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Press Release

6 Dec 2022

Post Roe v Wade overturn, tech and finance companies putting users at risk from lack of corporate due diligence

Amid the rollback of reproductive rights in the United States, a new report warns companies are unaware of how the user data they collect and store could lead to the criminalization of those seeking, providing or facilitating abortions. Since the US Supreme Court overturned Roe v. Wade in June 2022, data collected by technology and financial firms could be used in investigations and court cases to enforce anti-abortion laws, posing a clear and significant risk to peoples’ right to privacy, as well as other fundamental rights and freedoms. 

In a new report (Damaging Data: Corporate due diligence and reproductive rights) published on 6 December 2022, the Business & Human Rights Resource Centre analyzed technology and finance companies on the steps they are taking to mitigate these risks. The report reveals a concerning lack of engagement and paints a bleak picture of the sector’s role in the possible infringement of users’ reproductive rights. Surveyed companies did not appear to be aware of the full range of human rights risks associated with the data they collect, or the steps necessary to mitigate those risks.

Key takeaways from the report included:

  • Out of the 63 technology and finance companies surveyed, just 14 responded.
  • Only six surveyed companies acknowledged the changed landscape for reproductive rights and described actions taken.
  • No company described their risk assessment approach.

These companies were chosen because they collect user or payment data which can be linked to users’ access to reproductive healthcare. Their responses, or lack thereof, revealed a disturbing level of unawareness of how their collection of data could contribute to violating reproductive rights. Many companies also had apparent gaps in company policies and practices regarding third-party access to data, including government requests to access information.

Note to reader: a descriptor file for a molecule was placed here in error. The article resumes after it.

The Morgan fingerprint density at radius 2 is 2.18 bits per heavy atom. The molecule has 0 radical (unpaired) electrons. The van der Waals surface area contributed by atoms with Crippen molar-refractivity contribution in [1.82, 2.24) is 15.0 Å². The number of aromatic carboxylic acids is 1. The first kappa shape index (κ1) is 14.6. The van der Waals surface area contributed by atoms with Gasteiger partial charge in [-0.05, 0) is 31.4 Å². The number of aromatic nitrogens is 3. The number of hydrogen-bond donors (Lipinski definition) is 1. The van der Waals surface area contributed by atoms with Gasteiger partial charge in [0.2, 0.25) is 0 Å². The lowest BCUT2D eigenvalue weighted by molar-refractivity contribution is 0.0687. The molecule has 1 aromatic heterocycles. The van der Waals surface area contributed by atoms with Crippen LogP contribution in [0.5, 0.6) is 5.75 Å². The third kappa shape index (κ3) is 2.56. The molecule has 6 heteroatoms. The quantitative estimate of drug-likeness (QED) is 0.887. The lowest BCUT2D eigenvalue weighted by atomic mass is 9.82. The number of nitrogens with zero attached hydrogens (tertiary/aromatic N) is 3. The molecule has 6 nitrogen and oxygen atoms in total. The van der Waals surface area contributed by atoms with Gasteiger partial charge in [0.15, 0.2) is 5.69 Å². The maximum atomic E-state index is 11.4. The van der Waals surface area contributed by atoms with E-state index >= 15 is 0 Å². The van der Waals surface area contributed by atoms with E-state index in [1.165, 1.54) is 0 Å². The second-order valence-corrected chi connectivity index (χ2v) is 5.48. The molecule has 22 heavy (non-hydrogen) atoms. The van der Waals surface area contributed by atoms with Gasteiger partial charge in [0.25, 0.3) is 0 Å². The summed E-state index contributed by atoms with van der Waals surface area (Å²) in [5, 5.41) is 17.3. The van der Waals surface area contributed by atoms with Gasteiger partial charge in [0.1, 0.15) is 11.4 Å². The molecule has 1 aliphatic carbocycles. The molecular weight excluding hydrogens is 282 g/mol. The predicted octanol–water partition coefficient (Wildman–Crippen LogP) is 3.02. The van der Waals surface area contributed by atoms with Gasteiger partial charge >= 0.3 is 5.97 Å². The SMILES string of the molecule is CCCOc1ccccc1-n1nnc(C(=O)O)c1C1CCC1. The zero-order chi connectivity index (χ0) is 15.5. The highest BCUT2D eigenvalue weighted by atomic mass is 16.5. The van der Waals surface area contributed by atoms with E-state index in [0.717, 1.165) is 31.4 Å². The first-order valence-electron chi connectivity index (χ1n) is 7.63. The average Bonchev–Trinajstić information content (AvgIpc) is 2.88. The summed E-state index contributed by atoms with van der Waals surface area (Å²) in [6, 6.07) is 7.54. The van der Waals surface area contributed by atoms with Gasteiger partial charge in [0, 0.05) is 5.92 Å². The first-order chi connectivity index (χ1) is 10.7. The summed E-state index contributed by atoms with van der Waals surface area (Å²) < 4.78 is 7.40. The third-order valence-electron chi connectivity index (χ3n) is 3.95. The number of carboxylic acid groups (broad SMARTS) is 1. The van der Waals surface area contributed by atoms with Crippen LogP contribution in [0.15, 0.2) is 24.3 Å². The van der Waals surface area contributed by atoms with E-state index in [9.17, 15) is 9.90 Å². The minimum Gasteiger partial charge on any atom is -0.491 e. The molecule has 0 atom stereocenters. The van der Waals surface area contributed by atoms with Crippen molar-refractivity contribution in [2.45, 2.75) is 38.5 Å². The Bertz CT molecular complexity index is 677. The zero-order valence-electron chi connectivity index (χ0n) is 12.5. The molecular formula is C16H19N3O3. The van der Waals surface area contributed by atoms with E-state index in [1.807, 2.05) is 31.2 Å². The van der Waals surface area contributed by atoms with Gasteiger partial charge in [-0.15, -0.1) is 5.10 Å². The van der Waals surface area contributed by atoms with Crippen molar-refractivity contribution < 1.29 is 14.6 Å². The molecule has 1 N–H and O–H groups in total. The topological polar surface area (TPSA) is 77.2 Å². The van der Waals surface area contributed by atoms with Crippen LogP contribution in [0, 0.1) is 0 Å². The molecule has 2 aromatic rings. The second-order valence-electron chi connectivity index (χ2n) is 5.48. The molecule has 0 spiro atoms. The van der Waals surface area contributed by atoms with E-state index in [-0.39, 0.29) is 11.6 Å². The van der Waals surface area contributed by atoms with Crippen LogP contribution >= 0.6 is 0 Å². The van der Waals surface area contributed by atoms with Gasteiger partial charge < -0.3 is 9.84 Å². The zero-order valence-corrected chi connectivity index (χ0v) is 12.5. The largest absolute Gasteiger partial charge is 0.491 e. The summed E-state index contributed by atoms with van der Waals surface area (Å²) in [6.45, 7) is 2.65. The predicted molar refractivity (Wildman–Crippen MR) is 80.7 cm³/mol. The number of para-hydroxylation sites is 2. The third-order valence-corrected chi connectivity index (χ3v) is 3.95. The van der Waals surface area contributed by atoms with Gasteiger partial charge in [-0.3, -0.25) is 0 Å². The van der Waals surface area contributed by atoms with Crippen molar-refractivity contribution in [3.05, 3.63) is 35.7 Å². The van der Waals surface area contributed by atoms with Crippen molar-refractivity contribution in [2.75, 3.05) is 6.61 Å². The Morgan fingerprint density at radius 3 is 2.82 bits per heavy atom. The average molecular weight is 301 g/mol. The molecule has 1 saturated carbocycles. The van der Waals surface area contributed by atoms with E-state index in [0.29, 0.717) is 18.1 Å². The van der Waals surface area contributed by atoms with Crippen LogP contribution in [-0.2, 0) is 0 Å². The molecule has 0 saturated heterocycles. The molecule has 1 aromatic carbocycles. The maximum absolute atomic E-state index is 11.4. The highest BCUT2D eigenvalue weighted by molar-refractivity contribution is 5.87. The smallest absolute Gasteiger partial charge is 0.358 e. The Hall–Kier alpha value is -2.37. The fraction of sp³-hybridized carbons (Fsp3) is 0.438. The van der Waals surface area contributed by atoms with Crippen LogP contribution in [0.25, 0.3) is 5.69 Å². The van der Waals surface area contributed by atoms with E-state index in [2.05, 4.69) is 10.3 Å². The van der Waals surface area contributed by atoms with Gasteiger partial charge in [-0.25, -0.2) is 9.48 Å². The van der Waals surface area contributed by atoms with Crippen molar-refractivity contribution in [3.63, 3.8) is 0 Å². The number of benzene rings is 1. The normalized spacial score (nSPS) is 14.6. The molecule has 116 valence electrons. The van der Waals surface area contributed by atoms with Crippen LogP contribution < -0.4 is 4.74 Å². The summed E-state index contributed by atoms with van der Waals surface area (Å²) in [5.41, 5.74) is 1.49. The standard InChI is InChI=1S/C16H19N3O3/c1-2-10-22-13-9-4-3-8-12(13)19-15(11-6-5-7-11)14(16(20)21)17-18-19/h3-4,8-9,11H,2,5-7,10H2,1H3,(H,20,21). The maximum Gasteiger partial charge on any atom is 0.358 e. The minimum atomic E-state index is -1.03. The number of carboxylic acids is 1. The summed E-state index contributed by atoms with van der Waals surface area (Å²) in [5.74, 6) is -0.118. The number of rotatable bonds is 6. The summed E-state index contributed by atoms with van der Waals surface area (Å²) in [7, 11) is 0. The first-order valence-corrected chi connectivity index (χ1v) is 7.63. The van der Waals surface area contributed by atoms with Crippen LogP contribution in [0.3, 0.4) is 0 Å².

Meagan Barrera, North America Researcher and Representative, Business & Human Rights Resource Centre, said: “From period tracking apps to messaging services and payment platforms, tech and finance companies collect, store and use a huge amount of data on their users’ lives. The rollback of reproductive rights in the USA means this data can be—and has already been—used as evidence to punish people who seek abortions, healthcare professionals who provide them, and friends and family members who help people access abortions.

“Our research shows few companies are currently engaging with the human rights risks posed by their approach to data collection. Companies collecting sensitive user data must take immediate steps to ensure users' rights to privacy and freedom of expression are protected, and address how their approach to data may impact other rights, including reproductive rights and access to healthcare.

“There are practical steps companies can take: some companies are already strengthening encryption, introducing anonymous mode, and limiting data collection and third-party access to data. Along with robust human rights due diligence processes to identify, mitigate and remedy risks, these actions will make a big difference for protection of users’ reproductive rights.”


Note to editors:

  • The Business & Human Rights Resource Centre is an international NGO that tracks the human rights impacts (positive and negative) of more than 10,000 companies across nearly 200 countries. We seek responses from companies when concerns are raised by civil society.
  • The report ‘Damaging Data: Corporate due diligence and reproductive rights’ will be live here from 6 December 2022. Embargoed advance copies are available for journalists.

Media contact: Pippa Woolnough, Head of Communications ([email protected] / +44 (0)20 4526 0981)